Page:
“strikes the perfect balance between fun and thought provoking”
A mix-tape made for aliens, with a love story embedded in its formation. That is the history of the Golden Record – the message sent out to aliens on Voyager 1 and 2 – the legacy of which theatre collective Hot Cousin sets out to interrogate and play with in this wonderfully immersive and eclectic piece of theatre. Part of VAULT festival, Don’t Talk to Strangers sees Carl Sagan and Ann Druyan (both leads on the project) reimagined as dreamy lovers who croon to each other in space puns and describe how their love influenced the record of humanity they created.
As it pastiches both their love story and their creative vision, the show aims to explore the power dynamics behind the record – the omissions, the inevitable colonialism – but does so in a way that blends seamlessly into wider questions of what it means to be human. How could we ever represent the infinite variety of our whole species on just one record, is the question the play asks, and it is an incredibly effective one.
The show takes the form of a series of vignettes featuring Sagan, Druyan, a manic interviewer, and a mysterious pink alien. Some are silly, some are dramatic, and some veer away from dialogue altogether into moments of pure emotion, dance, and sound. Cast together, they are weird, experimental theatre at its finest.
Each member of the company takes on a role – Elana Binysh (Interviewer), Stephanie Fuller (Druyan), Madeleine Lewis (Alien), and Ally Poole (Sagan) – but those feel like a limited way to describe their participation in the performance. All depict more than simple characters; they are convincing, inviting, and make the audience feel truly involved in what could have easily been repetitive and overdone scenes.
From the beginning, the show emphasises sound will be important – after all, that is what was sent out on the record – and it provides a subtle backbone for the show. Classical music, disco, remixed breathing, wailing, and other sounds fuse together as the show goes on, all complimented by groovy disco ball lighting. The staging is simple, with a record player often the focus, but allows the cast plenty of movement to explore their multi-dimensional parts.
All in all, in its short but sweet running time Don’t Talk to Strangers strikes the perfect balance between fun and thought provoking. And if you leave with nothing else, at least you’ll have witnessed a jazzy galactic funk remix of Beethoven’s 5th symphony that you didn’t know was missing from your life.
The curtain goes up to reveal a young girl in a white dress and a man wearing the mask of a bull playing the accordion. It’s an ominous picture – one that hints at an extensive genre back catalogue of folk horror and pagan-inspired historical stories. But that is not what MÁM is. When the audience has taken their seats and the lights have dropped, the bull mask is removed and the girl takes out a packet of Tayto crisps and munches on them lavishly. This – folk that are rooted in real and everyday people and experiences – is the true heart of Michael Keegan-Dolan’s wild and whirling dance show.
Along with his company Teaċ Daṁsa, Keegan-Dolan has created a piece that carries a buoyant energy. The dancers soar and fall as one breath. Their spirit is infectious, and indeed it is through the medium of infection that the performers often interact with each, causing one another to fall, laugh, or swoon with a beautiful interconnectedness. From moving fluid solos to high-tempo group stomping and twirling, the choreography showcases a range of the performers’ talents, but also allows pockets of stillness for the audience to take in the music.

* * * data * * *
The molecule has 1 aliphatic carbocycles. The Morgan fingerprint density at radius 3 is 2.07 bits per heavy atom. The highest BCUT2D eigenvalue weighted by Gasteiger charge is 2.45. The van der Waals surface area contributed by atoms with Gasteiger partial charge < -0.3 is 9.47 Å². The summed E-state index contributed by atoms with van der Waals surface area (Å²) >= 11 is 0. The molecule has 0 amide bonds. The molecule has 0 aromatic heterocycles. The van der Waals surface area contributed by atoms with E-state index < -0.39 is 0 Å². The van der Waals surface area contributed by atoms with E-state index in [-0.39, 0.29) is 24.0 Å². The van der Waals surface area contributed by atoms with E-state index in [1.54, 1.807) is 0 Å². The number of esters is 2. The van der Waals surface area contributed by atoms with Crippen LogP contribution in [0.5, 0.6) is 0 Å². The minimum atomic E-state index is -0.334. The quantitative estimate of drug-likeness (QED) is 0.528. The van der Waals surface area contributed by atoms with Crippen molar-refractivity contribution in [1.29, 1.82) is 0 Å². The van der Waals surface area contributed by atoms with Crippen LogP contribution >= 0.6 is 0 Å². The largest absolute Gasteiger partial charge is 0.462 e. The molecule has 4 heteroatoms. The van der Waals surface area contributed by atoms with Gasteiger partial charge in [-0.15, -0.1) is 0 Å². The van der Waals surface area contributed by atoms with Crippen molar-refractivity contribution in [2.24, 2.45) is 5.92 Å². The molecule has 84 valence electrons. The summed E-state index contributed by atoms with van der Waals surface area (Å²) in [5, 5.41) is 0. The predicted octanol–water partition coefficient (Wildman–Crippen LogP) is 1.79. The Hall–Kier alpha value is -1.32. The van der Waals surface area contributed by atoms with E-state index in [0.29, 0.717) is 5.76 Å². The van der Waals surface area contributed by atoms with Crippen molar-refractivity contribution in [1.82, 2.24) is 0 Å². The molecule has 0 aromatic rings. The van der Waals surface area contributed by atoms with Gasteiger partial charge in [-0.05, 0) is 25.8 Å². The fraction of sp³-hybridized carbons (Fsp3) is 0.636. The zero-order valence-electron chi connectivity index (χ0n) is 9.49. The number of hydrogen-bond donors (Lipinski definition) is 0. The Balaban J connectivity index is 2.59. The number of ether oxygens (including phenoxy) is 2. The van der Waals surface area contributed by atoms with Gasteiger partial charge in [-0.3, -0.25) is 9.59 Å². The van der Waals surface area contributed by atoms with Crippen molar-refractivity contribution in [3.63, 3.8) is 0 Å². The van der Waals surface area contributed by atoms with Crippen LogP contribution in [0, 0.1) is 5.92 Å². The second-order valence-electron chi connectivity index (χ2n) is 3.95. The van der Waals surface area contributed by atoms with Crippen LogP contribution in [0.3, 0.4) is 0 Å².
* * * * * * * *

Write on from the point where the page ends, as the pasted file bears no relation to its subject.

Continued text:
The music is another thematic success and draws on multiple inspirations. Concertina player Cormac Begley begins the show on his own with some initial lilting melodies, but he is soon joined by Berlin-based collection s t a r g a z e who add more depth and liveliness. Amidst the many refrains they perform are some recognisable folk songs, but they also use their instruments at some points to create more abrupt and stuttering sounds – emblematic of harsh lives and rugged landscapes. The music is best overall when quick and lively, where the dancers form smooth lines and embody a wonderful leaping vitality.
Black and white is the palette of choice for the costumes (Hyemi Shin), but it is not a harsh black, more a faded workaday black that works to make the simple suits and dresses timeless yet also reminiscent of a stripped-back, more rustic era. The lighting (Adam Silverman) largely bathes the scenes in warmth to bring this out, but dips and dims to match when the mood changes.
Inspired by the history and landscapes of Corca Dhuibhne in Ireland, MÁM enacts a vivid retelling of universal themes – war, romance, sickness, and friendship. Although there are some serious mournful sequences, there are also several moments likely to tug up the corners of your mouth (and let me additionally hint that the opening is not the only appearance of Tayto crisps). The set (Sabine Dargent) works cleverly to peel away layers throughout the show, until all is exposed at the end. And the way the movements of the dancers and the band intertwine towards the end mirrors this. As the work progresses, shoes, ties, and jackets are all abandoned to leave the dancers barefoot and free to show what the work wants to enact – a raw, deep-rooted exploration of the emotive history of a place.